Filter Results by:

AOI: Public Interest Law

63 results

A portrait of Faizah Malik, ’11. A portrait of Faizah Malik, ’11.

In Practice

Faizah Malik, ’11: Fight for Housing Justice

 Faizah Malik, ’11, managing attorney of housing justice at Public Counsel in Los Angeles, is working to address the housing and homelessness crisis in Los Angeles.

Professor Bridgette Carr teaching students in a classroom. Professor Bridgette Carr teaching students in a classroom.


Human Trafficking Clinic Finds Multidisciplinary Solutions

The Law School’s Human Trafficking Clinic had been representing victims of labor and sex trafficking for more than a decade when its director, Bridgette Carr, ’02, began to envision a broader mandate for the clinic—one that would help combat trafficking before people become clients.

A portrait of Eli Savit (left) and J.J. Prescott (right). A portrait of Eli Savit (left) and J.J. Prescott (right).


Washtenaw County Prosecutor Eli Savit, ’10, and Professor J.J. Prescott Team Up on Transparency Project to Study Racial Disparities in Legal System

Even before he was elected Washtenaw County prosecutor in 2020, Eli Savit vowed to examine racial disparities in the county’s legal system. Led by Savit and Professor J.J. Prescott, the Prosecutor Transparency Project has released its analysis—and it hopes to serve as a model for similar efforts elsewhere.

A portrait of Karima Bennoune, '94. A portrait of Karima Bennoune, '94.

Features Fall 2023

Bates Fellowship: Forty Years of Life-changing Experiences Abroad

In the 40 years since it was established, the Clara Belfield and Henry Bates Overseas Fellowship has supported nearly 400 Michigan Law students and alumni in their international pursuits, including internship positions at international institutions, independent research, and teaching.

Students visited Sylvester Manor, a plantation built by slaves whose history precedes the American Revolution. Students visited Sylvester Manor, a plantation built by slaves whose history precedes the American Revolution.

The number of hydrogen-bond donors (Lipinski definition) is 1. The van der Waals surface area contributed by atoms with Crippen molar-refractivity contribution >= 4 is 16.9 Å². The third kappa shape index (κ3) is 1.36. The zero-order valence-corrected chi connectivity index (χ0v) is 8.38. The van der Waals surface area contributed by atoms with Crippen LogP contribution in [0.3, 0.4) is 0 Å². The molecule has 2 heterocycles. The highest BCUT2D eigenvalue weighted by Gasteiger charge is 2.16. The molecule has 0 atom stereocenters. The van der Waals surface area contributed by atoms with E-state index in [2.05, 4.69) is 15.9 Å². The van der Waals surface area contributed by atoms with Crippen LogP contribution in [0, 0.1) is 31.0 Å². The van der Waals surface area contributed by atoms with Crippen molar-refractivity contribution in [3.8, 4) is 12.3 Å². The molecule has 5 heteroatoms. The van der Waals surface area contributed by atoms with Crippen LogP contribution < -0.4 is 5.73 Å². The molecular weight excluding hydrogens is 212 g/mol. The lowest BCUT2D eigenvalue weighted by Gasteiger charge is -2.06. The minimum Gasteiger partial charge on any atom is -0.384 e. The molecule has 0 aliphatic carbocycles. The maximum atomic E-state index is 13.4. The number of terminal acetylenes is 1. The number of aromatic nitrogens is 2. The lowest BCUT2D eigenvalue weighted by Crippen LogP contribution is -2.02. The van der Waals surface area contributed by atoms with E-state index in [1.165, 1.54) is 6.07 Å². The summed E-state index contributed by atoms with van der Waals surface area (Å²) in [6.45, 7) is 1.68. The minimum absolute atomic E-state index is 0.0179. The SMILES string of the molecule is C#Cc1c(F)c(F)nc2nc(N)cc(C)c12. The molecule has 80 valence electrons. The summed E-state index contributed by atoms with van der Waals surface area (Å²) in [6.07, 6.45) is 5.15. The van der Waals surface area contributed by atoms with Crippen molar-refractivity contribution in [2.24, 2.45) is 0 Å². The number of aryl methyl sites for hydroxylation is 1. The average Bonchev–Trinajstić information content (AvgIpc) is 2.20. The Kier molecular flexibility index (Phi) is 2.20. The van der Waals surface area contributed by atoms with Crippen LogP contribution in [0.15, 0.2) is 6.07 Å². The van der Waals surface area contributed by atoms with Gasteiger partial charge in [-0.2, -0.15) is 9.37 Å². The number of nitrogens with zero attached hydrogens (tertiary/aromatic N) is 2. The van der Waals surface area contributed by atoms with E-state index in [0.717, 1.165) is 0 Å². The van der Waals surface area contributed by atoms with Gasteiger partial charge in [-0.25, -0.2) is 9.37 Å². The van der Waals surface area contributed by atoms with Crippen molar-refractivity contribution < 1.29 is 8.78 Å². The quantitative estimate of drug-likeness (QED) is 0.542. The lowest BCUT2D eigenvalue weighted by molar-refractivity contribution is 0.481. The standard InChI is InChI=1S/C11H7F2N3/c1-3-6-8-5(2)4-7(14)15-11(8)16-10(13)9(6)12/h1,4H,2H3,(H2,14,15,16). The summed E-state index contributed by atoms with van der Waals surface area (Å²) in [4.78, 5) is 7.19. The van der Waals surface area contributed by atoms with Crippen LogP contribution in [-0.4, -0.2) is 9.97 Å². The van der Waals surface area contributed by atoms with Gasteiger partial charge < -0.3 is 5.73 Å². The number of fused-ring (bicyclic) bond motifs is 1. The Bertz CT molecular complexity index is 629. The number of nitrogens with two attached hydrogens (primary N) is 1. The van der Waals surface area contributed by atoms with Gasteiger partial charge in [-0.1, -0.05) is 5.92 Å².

Features Spring/Summer 2023

Slavery’s Legacy in Architecture and Law

Slavery and the Built Environment, a Problem Solving Initiative class taught by Luis C.deBaca, ’93, examined the historical narrative of monuments in the US, including those with racist legacies. Students in the fall 2022 semester examined the history of Sylvester Manor to better understand how land use and regulation of supply chains have been shaped by slavery and its legacies. 

Jeff Titus walks in the woods after being exonerated. Jeff Titus walks in the woods after being exonerated.

Features Spring/Summer 2023

Jeff Titus Celebrates Life (on the) Outside

Titus, a Michigan Innocence Clinic client, was exonerated and released from prison in February. He was convicted in 2002 of killing two deer hunters in a state game area in the southeast corner of Kalamazoo County, Michigan.

Beauty image Michigan's Coastline Beauty image Michigan's Coastline

@UMICHLAW Spring/Summer 2023

Forty Years of Protecting the Great Lakes Watershed and Training Environmental Lawyers

Forty years after its introduction, what is now known as the Environmental Law and Sustainability Clinic continues to provide invaluable hands-on learning experience for students, using litigation and other means of advocacy to advance environmental priorities in the Great Lakes region and beyond.

Azadeh Shahshahani Azadeh Shahshahani

Class Note Fall 2020

Azadeh Shahshahani: Protecting Immigrant Rights Across the U.S. South

Azadeh Shahshahani, ’04, a prolific writer and speaker on the subject of immigrant rights, was first drawn to Project South because of the organization’s work to combat Islamophobia.

Denise Brogan-Kator, ‘06 Denise Brogan-Kator, ‘06

Class Note Fall 2016

Denise Brogan-Kator, ‘06: Fighting in the Trenches for LGBT Equality

Denise Brogan-Kator, ‘06, fought for marriage equality, planning and editing amicus briefs that would help get section three of the Defense of Marriage Act (DOMA) overturned in 2013, which  later helped influence the U.S. Supreme Court’s 2014 landmark Obergefell v. Hodges ruling. But she soon realized that those victories unleashed a different set of problems altogether.

Kerene Moore, ’05 Kerene Moore, ’05

Class Note Spring 2017

Kerene Moore, ’05: Opening the Courthouse Doors to Everyone

When the marriage equality movement started gaining momentum, Kerene Moore, ’05, saw an opportunity to help the LGBT community understand its rights, and to access them. It’s why she helped to create the LGBT Rights Project at the Jim Toy Community Center in Washtenaw County.